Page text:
Lymph node dissection during radical cystectomy: indications, extension and impact on survival outcomes
Editorial Commentary

Lymph node dissection during radical cystectomy: indications, extension and impact on survival outcomes

Riccardo Mastroianni, Gabriele Tuderti, Giuseppe Simone

Department of Urology, “Regina Elena” National Cancer Institute of Rome, Rome, Italy

Correspondence to: Riccardo Mastroianni, MD. Department of Urology, “Regina Elena” National Cancer Institute of Rome, Via Elio Chianesi 53, 00154 Rome, Italy. Email: ric.mastroianni@libero.it.

Received: 09 December 2019; Accepted: 15 January 2020; Published: 25 June 2020.

doi: 10.21037/amj.2020.01.05


Bladder cancer (BC) remains one of the most common cancer worldwide. The reference option of treatment for muscle invasive bladder cancer (MIBC) and for recurrent non-muscle invasive disease is radical cystectomy (RC) and pelvic lymph node dissection (PLND) with urinary diversion (UD). PLND is a crucial step in BC management even if its clinical significance, as a staging instrument and/or a therapeutic procedure, is still controversial (1).

Nowadays, staging role of PLND is widely accepted, therefore the debate has moved on its extension. Standard PLND (s-PLND) includes removal of internal iliac, obturator fossa and external iliac nodes, describing the iliac bifurcation as the upper boundary, the ureter and the genitofemoral nerves as medial and lateral borders and circumflex iliac vein, lacunar ligament and Cloquet’s lymph node as lower limit (2-5). The term “extended” PLND (e-PLND) refers to template including lymph nodes up to aortic bifurcation, thus lymph nodes of the standard template plus the presacral and common iliac nodes. Finally, super-extended PLND (se-PLND) includes also nodes above the aortic bifurcation, up to the origin of the inferior mesenteric artery (6) (Figure 1).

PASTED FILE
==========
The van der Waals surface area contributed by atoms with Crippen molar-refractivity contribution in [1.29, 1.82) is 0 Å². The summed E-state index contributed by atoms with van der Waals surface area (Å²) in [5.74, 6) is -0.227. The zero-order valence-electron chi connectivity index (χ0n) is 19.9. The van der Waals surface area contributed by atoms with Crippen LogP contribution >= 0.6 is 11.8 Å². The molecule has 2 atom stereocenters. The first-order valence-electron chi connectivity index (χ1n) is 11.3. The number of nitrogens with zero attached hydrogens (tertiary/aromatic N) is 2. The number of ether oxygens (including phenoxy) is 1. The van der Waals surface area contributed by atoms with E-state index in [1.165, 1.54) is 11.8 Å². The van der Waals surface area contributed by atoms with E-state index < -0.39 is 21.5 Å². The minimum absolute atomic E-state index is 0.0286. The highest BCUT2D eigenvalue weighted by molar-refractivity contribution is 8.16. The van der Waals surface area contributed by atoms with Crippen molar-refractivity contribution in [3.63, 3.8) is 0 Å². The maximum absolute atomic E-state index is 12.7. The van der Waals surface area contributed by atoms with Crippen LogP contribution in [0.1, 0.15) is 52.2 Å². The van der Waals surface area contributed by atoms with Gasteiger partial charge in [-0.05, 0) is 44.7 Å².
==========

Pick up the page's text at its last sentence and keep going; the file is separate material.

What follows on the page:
Figure 1 PLND templates. (A) s-PLND; (B) e-PLND; (C) se-PLND. PLND, pelvic lymph node dissection; IMA, inferior mesenteric artery.

Since 2009, the TNM staging system (1) considered pN3 stage as positive metastasis in a common iliac lymph node, therefore including common iliac nodes in the template is considered as mandatory step to provide proper staging. Bruins et al. in a systematic review suggested that in terms of oncologic outcomes, any extent of LND is more effective than non-LND. Notwithstanding, if limited PLND (incomplete removal of lymph nodes included in the standard template) should be not considered as an option, there is still an ongoing debate about the effectiveness of s-PLND compared with e-PLND or se-PLND. There are some evidences from retrospective studies about the absence of oncologic benefits for se-PLND versus e-PLND, with increased operative time and non-significant increase in postoperative morbidity (7).